While it is true, as Yeaman stresses, that he cannot be held responsible for the consequences of Teale's misrepresentations before he joined the conspiracy, he would be responsible for all loss under a group policy reinsured by Teale after he committed to the scheme.   The timing of Yeaman's own misrepresentation would be immaterial.   While Yeaman's initial RENN contract was entered into on December 1, 1990, a few weeks after the last of the reinsurance contracts, the record suggests that his decision to join the fraudulent scheme may have predated at least some of those reinsurance contracts.

By identifying these ways in which the record suggests that Yeaman may be responsible for an actual loss suffered by World Life and the beneficiaries of its group medical policies, we do not foreclose the District Court from concluding, after an analysis consistent with this opinion, that the government has failed to carry its burden of proving a causal nexus by a preponderance of the evidence.   Neither do we intend to indicate that a careful analysis of the voluminous record here could not find support for other theories involving such a nexus.   Even if Yeaman joined the scheme after all of the reinsurance contracts had been entered, for example, it does not necessarily follow that he is not responsible for any of the unpaid claims arising under the group policies.  Neadle emphasizes that an insurer's continued fraud may allow it to remain in business longer than it otherwise would.   Here, in the absence of Yeaman's participation in the scheme, Teale's insolvency may have surfaced earlier than it did and less loss may have been occasioned to World Life and the beneficiaries of its group policies than was in fact occasioned by the end of the conspiracy.   We do not mean to foreclose the District Court on remand from pursuing this or any other theory of actual loss suggested by the record.   We hold only that the District Court's limited factual findings do not support its conclusion that no actual loss was occasioned.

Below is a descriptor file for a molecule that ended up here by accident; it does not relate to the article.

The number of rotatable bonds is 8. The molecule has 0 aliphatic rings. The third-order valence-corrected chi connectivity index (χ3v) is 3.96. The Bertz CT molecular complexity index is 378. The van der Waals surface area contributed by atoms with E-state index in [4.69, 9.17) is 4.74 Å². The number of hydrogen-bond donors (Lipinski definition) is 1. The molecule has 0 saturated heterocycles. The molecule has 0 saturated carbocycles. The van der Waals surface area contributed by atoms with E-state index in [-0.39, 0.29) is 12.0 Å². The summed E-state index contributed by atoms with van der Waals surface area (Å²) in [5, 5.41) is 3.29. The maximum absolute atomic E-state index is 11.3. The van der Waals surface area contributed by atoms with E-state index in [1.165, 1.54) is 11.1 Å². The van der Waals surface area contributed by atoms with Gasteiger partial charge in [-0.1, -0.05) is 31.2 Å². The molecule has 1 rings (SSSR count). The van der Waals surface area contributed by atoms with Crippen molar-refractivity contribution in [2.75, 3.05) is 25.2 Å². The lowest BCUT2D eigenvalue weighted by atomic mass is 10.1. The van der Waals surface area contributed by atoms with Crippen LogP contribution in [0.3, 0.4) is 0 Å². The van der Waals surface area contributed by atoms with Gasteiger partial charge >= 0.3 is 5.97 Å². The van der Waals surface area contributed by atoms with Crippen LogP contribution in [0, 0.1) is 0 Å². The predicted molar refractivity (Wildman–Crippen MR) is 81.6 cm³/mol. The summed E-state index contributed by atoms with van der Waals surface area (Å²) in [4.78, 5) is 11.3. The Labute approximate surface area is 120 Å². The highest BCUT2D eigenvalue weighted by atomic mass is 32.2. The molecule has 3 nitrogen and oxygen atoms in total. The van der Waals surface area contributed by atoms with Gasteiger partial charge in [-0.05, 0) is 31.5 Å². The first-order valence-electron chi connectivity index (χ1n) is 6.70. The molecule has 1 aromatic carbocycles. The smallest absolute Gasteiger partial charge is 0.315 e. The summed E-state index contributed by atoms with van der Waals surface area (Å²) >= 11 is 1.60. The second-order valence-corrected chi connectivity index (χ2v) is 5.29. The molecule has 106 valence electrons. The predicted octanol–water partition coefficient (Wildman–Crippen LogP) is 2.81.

The government also contends that the intended loss in this case exceeds the actual loss and should, therefore, be used in applying U.S.S.G. § 2F1.1. It argues that the intended loss is the face value of the stock provided by Yeaman and others under the RENN contracts and reported in Teale's financial statements.   We do not agree that Yeaman and his co-conspirators intended to cause a loss equal to the amount of the represented value of the leased stocks.   Intended loss refers to the defendant's subjective expectation, not to the risk of loss to which he may have exposed his victims.  United States v. Kopp, 951 F.2d 521, 529-531 (3d Cir.1991).   Here, Yeaman and the others undoubtedly hoped that their fraudulently inflated securities would never have to be sold and that the scheme would continue for the indefinite future.   The loss that they intended was the premiums Teale would receive less any payment of claims necessary to keep the scheme alive.   We express no view at this juncture as to whether the current record will support a finding of an intended loss in excess of the actual loss.

Additionally, while we do not foreclose the District Court from considering the gain of Yeaman and the others on remand, their gain would not appear to us to be a helpful alternative in this factual context.   That gain would appear to be limited to an amount equal to the minimum actual loss we have held to be appropriate, i.e., to the premiums received by Teale after Yeaman's joinder, less any claims paid in order to maintain the scheme, including any amounts paid by Teale in satisfaction of the outstanding claims upon liquidation.

B. Failure to Apply Four Level Increase Under Section 2F1.1(b)(6)

 Section 2F1.1(b)(6) of the United States Sentencing Guidelines provides:

If the offense-

(A) substantially jeopardized the safety and soundness of a financial institution;  or

(B) affected a financial institution and the defendant derived more than $1,000,000 in gross receipts from the offense,

increase by 4 levels.   If the resulting offense level is less than level 24, increase to level 24.

U.S.S.G. § 2F1.1(b)(6).   Application Note 15 states: